How I beat the body image blues during the holiday season

Regardless of how your family may celebrate the holiday season, one thing is for sure. During those festive weeks, it seems that everyone everywhere is talking about indulging. There’s the usual spate of articles on how to prevent gaining those holiday pounds, followed by the New Year’s resolution mindset of shedding what you’ve gained. There’s a kind of “stuff yourself now, work it off later” mantra. All of these can pose a very unhealthy way of thinking about food and our bodies.

Unfortunately I have fallen into the holiday body-bashing trap. As a former disordered eater, I remember feeling out-of-control during the holiday season. For every moment I spent worrying about what I was eating, I lost a precious moment with those I love. I have spent many holidays in recovery, and I have a body positive arsenal that I whip out right around the end of November.

Step back and focus on treating yourself in a smart way

Regardless of religious beliefs, I think we can agree that November and December are months during which we reflect and focus on thankfulness, giving, love, and peace. Turn those reflections back to yourself and your body! Your body is a treasure. Treat it as such. Take time to be thankful for all the things your body can do for you. And treat yourself. Whether it’s a fancy coffee drink you may not normally purchase, a manicure, fresh flowers, a new mug for your tea obsession, or a solo walk in the park, take an extra few moments to be kind to yourself. If you want to nibble on Christmas cookies, or take that extra helping of stuffing do it! Just make sure you appreciate it.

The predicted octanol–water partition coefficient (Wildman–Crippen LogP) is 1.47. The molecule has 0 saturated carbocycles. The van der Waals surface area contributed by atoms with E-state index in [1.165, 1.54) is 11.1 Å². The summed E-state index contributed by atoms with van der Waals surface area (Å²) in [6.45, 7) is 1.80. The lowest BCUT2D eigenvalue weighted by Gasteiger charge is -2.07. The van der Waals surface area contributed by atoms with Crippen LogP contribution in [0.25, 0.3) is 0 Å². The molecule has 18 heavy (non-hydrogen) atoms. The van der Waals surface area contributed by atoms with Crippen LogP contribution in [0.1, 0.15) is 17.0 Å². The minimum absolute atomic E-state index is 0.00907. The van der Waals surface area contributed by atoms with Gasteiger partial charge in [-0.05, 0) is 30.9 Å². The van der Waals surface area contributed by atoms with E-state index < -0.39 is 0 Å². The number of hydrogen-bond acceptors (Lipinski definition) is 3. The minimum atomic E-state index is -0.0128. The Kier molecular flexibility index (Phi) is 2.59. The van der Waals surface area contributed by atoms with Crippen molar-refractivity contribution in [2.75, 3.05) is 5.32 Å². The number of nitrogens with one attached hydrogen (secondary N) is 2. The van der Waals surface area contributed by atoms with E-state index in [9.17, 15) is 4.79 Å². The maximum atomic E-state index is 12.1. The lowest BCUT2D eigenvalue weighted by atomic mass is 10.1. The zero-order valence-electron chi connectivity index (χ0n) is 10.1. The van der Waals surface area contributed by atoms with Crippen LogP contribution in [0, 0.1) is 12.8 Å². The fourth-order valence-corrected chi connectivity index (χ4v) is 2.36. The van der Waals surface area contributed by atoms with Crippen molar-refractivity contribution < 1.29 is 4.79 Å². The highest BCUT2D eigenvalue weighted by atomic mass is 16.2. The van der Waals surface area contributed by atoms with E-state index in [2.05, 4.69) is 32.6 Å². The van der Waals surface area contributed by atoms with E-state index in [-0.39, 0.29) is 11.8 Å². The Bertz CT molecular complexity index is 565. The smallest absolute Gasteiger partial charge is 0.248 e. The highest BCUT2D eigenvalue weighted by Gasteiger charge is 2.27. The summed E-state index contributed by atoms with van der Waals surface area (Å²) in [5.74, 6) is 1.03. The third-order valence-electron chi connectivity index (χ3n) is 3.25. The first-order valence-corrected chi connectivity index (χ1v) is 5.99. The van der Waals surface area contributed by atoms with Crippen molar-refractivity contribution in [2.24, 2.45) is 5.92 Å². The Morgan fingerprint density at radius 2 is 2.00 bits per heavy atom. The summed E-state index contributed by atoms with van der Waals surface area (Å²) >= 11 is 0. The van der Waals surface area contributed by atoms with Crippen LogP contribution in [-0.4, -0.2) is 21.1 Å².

Don’t let anyone else shame you for what you like

As women, we need to support one another’s choices. I stopped prefacing my diet choices phrases like, “No judgment, but I’m about to eat this cookie dough.” Or “Please excuse the fact that I ate a whole bag of pumpkin spice M&Ms.” Or “I am such trash for eating that red velvet cake.” I stopped using self-deprecating phrases like those, and it helped. If you have to make statements to excuse your eating habits for fear of real judgment, you’re hanging out with the wrong people. You do you, let them do them.

You’re wonderful and don’t you forget it

A huge part of eating disorders is that little voice in your head saying you are worthless, no one loves you, and you deserve nothing. I hope you know that voice is dumb, and that each and every one of you has purpose and talent. You are a beacon of light to others. Someone adores you. I promise. I am a musician, so during the holidays I make sure to use my talent as often as possible to bring joy to others. I play piano, flute, and sing at shows and services, but I also play for nursing home residents and go caroling. When I use my talent to spread a little cheer, it quiets the voice and reminds me that I am enough, I have worth, and I deserve to be loved. Whatever your talent is—wrapping gifts, baking goodies, writing notes in cards, knitting—use it and take a little extra time this season to bring another happiness and hope.

[Image via Universal Pictures]

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